The townsend-harber-brown walls are lined with original artwork from various artists. “I switch them out every couple of months,” she says. Today’s collection includes a black and white Eifel Tower that survived the fire in the Kelly Ramsey building, where Brittany first opened her lounge in 2008. From afar, no one can tell that the smudging at the base of the tower is anything other than purposeful creativity and rather the sinking of a year and a half of renovations. But after being open for only seven months, Brittany – like many other owners who had opened shop in the building – was forced to sort through the proverbial rubble to rebuild her dream.
While some might have looked at starting over as failure, Brittany went into renovations optimistic she had the opportunity to put her knowledge to use. “I had already done it all before,” she says. In October 2011 she officially re-opened Brittany’s Lounge on 97 street. “Brittany’s is an early example of what’s to come for the neighbourhood,” she says. “It’s at the forefront of a new artistic community.”
Out of sight from downtown but just a block away from the library, Brittany realizes the location can be questionable – even referring to it as “sketchville” in finger quotes. “The location is definitely one of the biggest struggles,” she says about the traffic to her lounge. But Brittany explains that the crowd that comes in is a mix of blue collar and white collar individuals from their early twenties to their grandparents. “I’ve had more encounters with homeless people in the old location,” she says.
Brittany is a firm believer in community. As she creates a signature cocktail for my bar companion, we talk briefly about her recent move, the loss of her dogs, her divorce and the importance of community. She tells me that in her spare time she enjoys taking her bike to the trails and watching movies at her new condo. She references the “good people” who live in her building, pointing to a key sitting on the bar. “They dropped me off at work and just brought me the key to the parking garage,” Brittany explains about how she became locked out of her car earlier that day.
Having lived many places previously, such as England and the Northwest Territories, Brittany says Edmonton really spoke to her when she arrived to study business management in 1995. “One of the first things that struck me about this city was the opra,” she says. “Here there were all of these people dressed up, but at the same time Edmonton is very unpretentious. It’s a proud, hardworking city with a love of culture.”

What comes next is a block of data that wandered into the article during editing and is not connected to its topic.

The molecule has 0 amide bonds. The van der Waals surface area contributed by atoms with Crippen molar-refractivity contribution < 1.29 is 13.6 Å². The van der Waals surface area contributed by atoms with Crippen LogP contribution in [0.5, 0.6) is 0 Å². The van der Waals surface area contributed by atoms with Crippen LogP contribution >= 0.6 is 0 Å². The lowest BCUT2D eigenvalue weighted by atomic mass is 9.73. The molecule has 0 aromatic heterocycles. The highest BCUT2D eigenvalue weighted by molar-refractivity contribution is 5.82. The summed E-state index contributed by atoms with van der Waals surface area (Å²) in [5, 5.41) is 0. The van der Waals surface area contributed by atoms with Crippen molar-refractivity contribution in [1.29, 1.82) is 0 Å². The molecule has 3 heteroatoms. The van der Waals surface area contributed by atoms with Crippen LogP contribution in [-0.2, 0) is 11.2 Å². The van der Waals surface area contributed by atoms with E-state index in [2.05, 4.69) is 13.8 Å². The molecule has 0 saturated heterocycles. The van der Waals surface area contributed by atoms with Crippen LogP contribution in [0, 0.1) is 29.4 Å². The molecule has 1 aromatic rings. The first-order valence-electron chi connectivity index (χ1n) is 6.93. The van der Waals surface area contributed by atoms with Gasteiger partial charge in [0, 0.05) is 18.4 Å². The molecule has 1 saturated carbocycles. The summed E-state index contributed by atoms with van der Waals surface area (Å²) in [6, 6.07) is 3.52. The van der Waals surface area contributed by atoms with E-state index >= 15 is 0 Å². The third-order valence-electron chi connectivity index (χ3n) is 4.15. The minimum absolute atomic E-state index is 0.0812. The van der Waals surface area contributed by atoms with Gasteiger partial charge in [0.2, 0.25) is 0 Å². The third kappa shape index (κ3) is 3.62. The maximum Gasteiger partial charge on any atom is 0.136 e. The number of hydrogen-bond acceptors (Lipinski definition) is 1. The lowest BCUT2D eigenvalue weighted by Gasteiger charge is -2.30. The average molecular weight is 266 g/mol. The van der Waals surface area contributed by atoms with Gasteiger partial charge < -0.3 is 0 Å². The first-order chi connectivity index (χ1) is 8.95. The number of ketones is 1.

Located among many barred-off businesses and shady stores, Brittany insists 97 street is growing. “Fifty-eight-million was put into the area to upgrade utilities,” she says. What might seem a hopeless dark hole hammered down by the Law Courts, the Church of Scientology and the Police Station, bringing passer-byers to quicken their pace, the area is developing into something worth noticing. Beside the lounge sits a string of restaurants, cafes and hangouts such as Bohemia, a popular live venue, the Early Bird Café, a great place to grab some grub and Oil Lamp, a delicious Mediterranean restaurant.
Brittany isn’t worried about competition. She talks about how she’s eager to be part of the growing neighborhood, with her lounge the only place in Edmonton bringing so many different people together. “There’s something for everyone,” she says. Enjoy a good ol’ fashioned burlesque show by River City Burlesque. Read your own poetry at the poetry readings by Words With Friends. Bring your dancing shoes to Dance Thursdays at 7pm. When I inquired about upcoming events, the lounge’s calendar on their website is jam-packed.
And the string that holds everything together? The Velvet Hour – the lounge’s “good vibe and culture emporium” – offers drink specials from 4:00pm to 8:00pm every week day. It allows Edmontonians a break from rush-hour, where hardworking individuals can expect great, original cocktails such as Brittany’s Spritzer and great, regular musicians such as the Juno-award winning Bill Bourne. “It’s not an open mic,” says Brittany. However, the lounge is open to various talent should they contact her for an audition.
When asked about the future of her lounge, Brittany responds with any entrepreneur’s hope: To breathe life into something new that will improve the lives of the community around them. She tells me about how her passion isn’t just to bring another bar into Edmonton, but rather a place unlike any other in the city. “People love Brittany’s Lounge because it’s what every Edmonton bar isn’t,” she says. “There are so many people who don’t like going out for drinks because you can’t talk over the music. Brittany’s is like a house party with a fabulous bar.”
What makes Brittany’s so different from other venues in Edmonton? First of all, the lounge takes debit, making payment easy and quick without the necessary ATM charge. Instead of the same old pub food, the lounge offers a sharable menu titled Bistro Teatro, including items which are healthy, organic and local such as Tomato Bruschetta with French Bread and Stuffed Dates and Figs. The martini and cocktail menu were hand-crafted on a whim, with the most popular being the Burlesque Martini. Instead of the tiring VLTs and TVs that many bars display, Brittany says you’ll never find them in her lounge. “I refuse to sit here and let the souls be sucked out of people,” she says.
You can find Brittany’s Lounge on 10225 97 street in Edmonton, where Brittany will be waiting behind her bar with a warm smile, ready for down-to-earth conversation. It’s rare for a customer to get to converse with the owner of a self-made lounge while enjoying original food, drinks and local entertainment. If you happen to step in for a visit, make sure to ask her about the artist of the infamous koi painting.
Published in the July/August issue of Edmonton Woman Magazine.